Imagine my surprise when I find a picture of the Ubuntu thong on BBC.
Ubuntu. That was what Bill Clinton told the Labour party conference it needed to remember this week. “Society is important because of Ubuntu.”
But what is it? Left-leaning sudoku? U2’s latest album? Fish-friendly sushi?
No, it’s a word describing an African worldview, which translates as “I am because you are,” and which means that individuals need other people to be fulfilled.
The operating system I love gets a brief mention (besides the thong, that is). It is good to see how the word (and hopefully the philosophy) is gaining currency. Ubuntu the OS has very high ideals to aim for, and very high standards to maintain.
Kerala is Open Country September 25, 2006Posted by Carthik in commentary, news, ubuntu.
This is probably old news to those of you who follow news of Linux gaining new ground. The state of Kerala in India is promoting the use of Linux in government schools (also at Yahoo! News).
Old news, yes, but something that makes me really proud. I am from Kerala, and have lost count of the number of times I have had to explain how we occassionally have a deomcratically elected communist government (we were the first state in the world to have an elected communist government), or how we’re so industrially backward despite having the highest literacy rate in India. Blame it on (or thank) the Kerala Model of development. I owe a lot to the educational system in my state. A third of the population of Kerala emigrate, and there is a popular joke that no matter where (in the world) you go, you will definitely find a tea-shop with a Keralite running it.
What makes me write about this now is the mention of my sister’s school, Cotton Hill Girls’ High School, in this recent BusinessWeek article that refers to the Kerala-adopts-Open Source story, and, among other things, a new breed of students who say, “Windows?, Never heard of it.” Cotton Hill has (or had, I can’t find a citation) the distinction of being the school with the largest number of students in all of Asia.
The government hasn’t “banned” Microsoft – far from it, schools still can choose what they want. The state ideologically encourages the use of Open Source, and stands to benefit financially from it. More importantly the students will definitely benefit more by getting exposed to free culture and open source early, since I have a feeling that the future is going to be “open”.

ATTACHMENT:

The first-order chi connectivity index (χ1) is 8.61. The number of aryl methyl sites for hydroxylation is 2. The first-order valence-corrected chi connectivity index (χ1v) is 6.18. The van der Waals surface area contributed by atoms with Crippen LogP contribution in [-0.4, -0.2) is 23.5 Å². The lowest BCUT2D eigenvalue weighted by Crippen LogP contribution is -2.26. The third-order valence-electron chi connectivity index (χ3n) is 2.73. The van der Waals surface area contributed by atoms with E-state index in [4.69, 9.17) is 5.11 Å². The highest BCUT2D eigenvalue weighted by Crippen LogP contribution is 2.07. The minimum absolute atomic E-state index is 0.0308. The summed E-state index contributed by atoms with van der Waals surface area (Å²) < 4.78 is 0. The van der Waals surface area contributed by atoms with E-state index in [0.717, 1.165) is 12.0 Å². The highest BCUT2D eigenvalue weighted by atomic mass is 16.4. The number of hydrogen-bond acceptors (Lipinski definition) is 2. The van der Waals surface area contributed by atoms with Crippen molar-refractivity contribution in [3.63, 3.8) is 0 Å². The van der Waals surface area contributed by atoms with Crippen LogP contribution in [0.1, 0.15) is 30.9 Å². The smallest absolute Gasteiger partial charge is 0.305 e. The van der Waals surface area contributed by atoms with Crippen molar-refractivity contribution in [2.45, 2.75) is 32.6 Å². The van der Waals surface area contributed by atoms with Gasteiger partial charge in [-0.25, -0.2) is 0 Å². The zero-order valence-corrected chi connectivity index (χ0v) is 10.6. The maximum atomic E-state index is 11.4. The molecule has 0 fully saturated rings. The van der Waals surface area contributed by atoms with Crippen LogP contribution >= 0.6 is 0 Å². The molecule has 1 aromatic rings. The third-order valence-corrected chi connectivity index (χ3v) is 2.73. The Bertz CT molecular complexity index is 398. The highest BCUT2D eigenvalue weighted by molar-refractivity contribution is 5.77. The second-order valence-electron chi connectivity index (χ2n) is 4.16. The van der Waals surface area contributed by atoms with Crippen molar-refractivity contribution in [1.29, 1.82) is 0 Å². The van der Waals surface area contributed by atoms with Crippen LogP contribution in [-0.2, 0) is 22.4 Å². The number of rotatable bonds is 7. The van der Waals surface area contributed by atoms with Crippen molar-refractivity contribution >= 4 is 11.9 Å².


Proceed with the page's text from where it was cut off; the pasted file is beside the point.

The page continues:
Lifehacker Gets on the Bandwagon August 24, 2006Posted by Carthik in applications, commentary, ubuntu.
Lifehacker has a post describing the top 10 apps for Ubuntu. I have issues with the first one on the list, but I tend to avoid controversy and will say no more than that sometimes, getting things done yourself is a lot more fun, and informative. So it is that I have never used Automatix or EasyUbuntu, but instead just maintain a list of packages I like to install and install them myselves. Some of the settings I modify regularly are also modified manually. Why?, because fewer things go wrong real bad when a person attends to making the changes, and you change or deviate from the “base” system (which works admirably well) no more than you need to, and every person needs different things. I have known people without DVD drives adding the ability to decrypt DVDs – how that would be useful beats my mind, but the reason?, “Well, I just used Automatix, and it was an option, so there!” This is not meant to disparage the tool in any way, but please do choose to get your hands dirty, learn, and live fully 🙂 There is nothing either of these tools does that is not easy to figure out on one’s own. In any case, it is easier to figure out than figuring out how to enable support to play some wierd (wicked?) codecs in Windows’ Media Player (from what I remember).
I also don’t have (or haven’t done) 8 of the 10 things that are on the LifeHacker list. I haven’t, for sure, had to install Firefox – it’s already installed, LifeHacker!! Also, I prefer mplayer over VLC, and so on… So while you have to take the “Top 10 Apps for Ubuntu” title, and the list of software/steps recommended with a grain of salt, it is always good to see Ubuntu catching on, and being mentioned in popular online media.
Ubuntu Featured on Wikipedia August 7, 2006Posted by Carthik in commentary, news, ubuntu.
WorldChanging is a forward looking, optimistic weblog that I read regularly, and it was on WorldChanging that I first read about the Ubuntu wikipedia article being the featured article on August 5th, displayed prominently on the front page of Wikipedia. Congratulations to Ubuntu! Seeing a post entitled “Ubuntu” on World Changing was a nice surprise, but I guess it is obvious that Ubuntu can be World Changing.
The WorldChanging article on Ubuntu mentions a post that questions whether free software is really such a good deal for Africa (Ethiopia in particular). The point he makes is:
But this assumes that the choice for African computer users is between expensive proprietary software and free opensource software. The reality is that they have a third choice – cracked, pirated proprietary software.
He then goes on to quote ridiculously cheap prices in the the Ethiopian market for cracked and pirated software.
This so wrong, on so many levels. The “free” is not just related to the price, it has more to do with a liberating, enriching, world changing feeling. Doing the right thing, or sticking with the underdog is never easy.
…principled positions are sometimes inconvenient. Free software is no exception. It’s frequently different, sometimes incompatible and a bit more work. In some situations (dare I say it?), it’s not as good as the proprietary alternatives.
It might be inconvenient in the short term, but the long term benefits and a nation free of the guilt of using pirated software is well worth the short term inconveniences.